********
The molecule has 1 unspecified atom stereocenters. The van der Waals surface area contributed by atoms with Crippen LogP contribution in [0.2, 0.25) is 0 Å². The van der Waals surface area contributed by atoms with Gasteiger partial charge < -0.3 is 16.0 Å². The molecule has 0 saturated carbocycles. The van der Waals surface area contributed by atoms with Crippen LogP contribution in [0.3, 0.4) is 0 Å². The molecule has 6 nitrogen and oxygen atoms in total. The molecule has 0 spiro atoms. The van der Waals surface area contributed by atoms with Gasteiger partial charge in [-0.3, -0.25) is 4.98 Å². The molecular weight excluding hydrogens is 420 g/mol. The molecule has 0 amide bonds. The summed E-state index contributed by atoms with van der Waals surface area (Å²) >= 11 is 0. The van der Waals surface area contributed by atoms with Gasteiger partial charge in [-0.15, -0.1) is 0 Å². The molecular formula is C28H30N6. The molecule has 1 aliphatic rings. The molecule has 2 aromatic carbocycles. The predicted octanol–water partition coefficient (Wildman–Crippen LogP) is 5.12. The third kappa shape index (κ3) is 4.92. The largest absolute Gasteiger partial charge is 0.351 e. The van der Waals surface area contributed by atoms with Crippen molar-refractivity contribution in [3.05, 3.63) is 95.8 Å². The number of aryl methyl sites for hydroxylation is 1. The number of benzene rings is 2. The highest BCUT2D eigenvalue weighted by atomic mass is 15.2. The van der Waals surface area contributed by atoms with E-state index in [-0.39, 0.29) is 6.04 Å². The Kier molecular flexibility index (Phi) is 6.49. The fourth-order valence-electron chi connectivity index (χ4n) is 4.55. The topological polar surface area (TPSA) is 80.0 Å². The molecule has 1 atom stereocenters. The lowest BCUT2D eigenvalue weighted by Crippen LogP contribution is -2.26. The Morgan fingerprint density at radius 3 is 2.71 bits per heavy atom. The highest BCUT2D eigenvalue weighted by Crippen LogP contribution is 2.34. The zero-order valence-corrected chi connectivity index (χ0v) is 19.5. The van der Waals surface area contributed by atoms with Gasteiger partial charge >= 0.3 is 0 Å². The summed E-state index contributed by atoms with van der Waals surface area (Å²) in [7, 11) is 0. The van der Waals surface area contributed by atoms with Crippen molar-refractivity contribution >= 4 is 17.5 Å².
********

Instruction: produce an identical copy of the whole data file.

The molecule has 1 unspecified atom stereocenters. The van der Waals surface area contributed by atoms with Crippen LogP contribution in [0.2, 0.25) is 0 Å². The van der Waals surface area contributed by atoms with Gasteiger partial charge < -0.3 is 16.0 Å². The molecule has 0 saturated carbocycles. The van der Waals surface area contributed by atoms with Crippen LogP contribution in [0.3, 0.4) is 0 Å². The molecule has 6 nitrogen and oxygen atoms in total. The molecule has 0 spiro atoms. The van der Waals surface area contributed by atoms with Gasteiger partial charge in [-0.3, -0.25) is 4.98 Å². The molecular weight excluding hydrogens is 420 g/mol. The molecule has 0 amide bonds. The summed E-state index contributed by atoms with van der Waals surface area (Å²) >= 11 is 0. The van der Waals surface area contributed by atoms with Gasteiger partial charge in [-0.15, -0.1) is 0 Å². The molecular formula is C28H30N6. The molecule has 1 aliphatic rings. The molecule has 2 aromatic carbocycles. The predicted octanol–water partition coefficient (Wildman–Crippen LogP) is 5.12. The third kappa shape index (κ3) is 4.92. The largest absolute Gasteiger partial charge is 0.351 e. The van der Waals surface area contributed by atoms with Crippen molar-refractivity contribution in [3.05, 3.63) is 95.8 Å². The number of aryl methyl sites for hydroxylation is 1. The number of benzene rings is 2. The highest BCUT2D eigenvalue weighted by atomic mass is 15.2. The van der Waals surface area contributed by atoms with E-state index in [-0.39, 0.29) is 6.04 Å². The Kier molecular flexibility index (Phi) is 6.49. The fourth-order valence-electron chi connectivity index (χ4n) is 4.55. The topological polar surface area (TPSA) is 80.0 Å². The molecule has 1 atom stereocenters. The lowest BCUT2D eigenvalue weighted by Crippen LogP contribution is -2.26. The Morgan fingerprint density at radius 3 is 2.71 bits per heavy atom. The highest BCUT2D eigenvalue weighted by Crippen LogP contribution is 2.34. The zero-order valence-corrected chi connectivity index (χ0v) is 19.5. The van der Waals surface area contributed by atoms with Gasteiger partial charge >= 0.3 is 0 Å². The summed E-state index contributed by atoms with van der Waals surface area (Å²) in [7, 11) is 0. The van der Waals surface area contributed by atoms with Crippen molar-refractivity contribution >= 4 is 17.5 Å².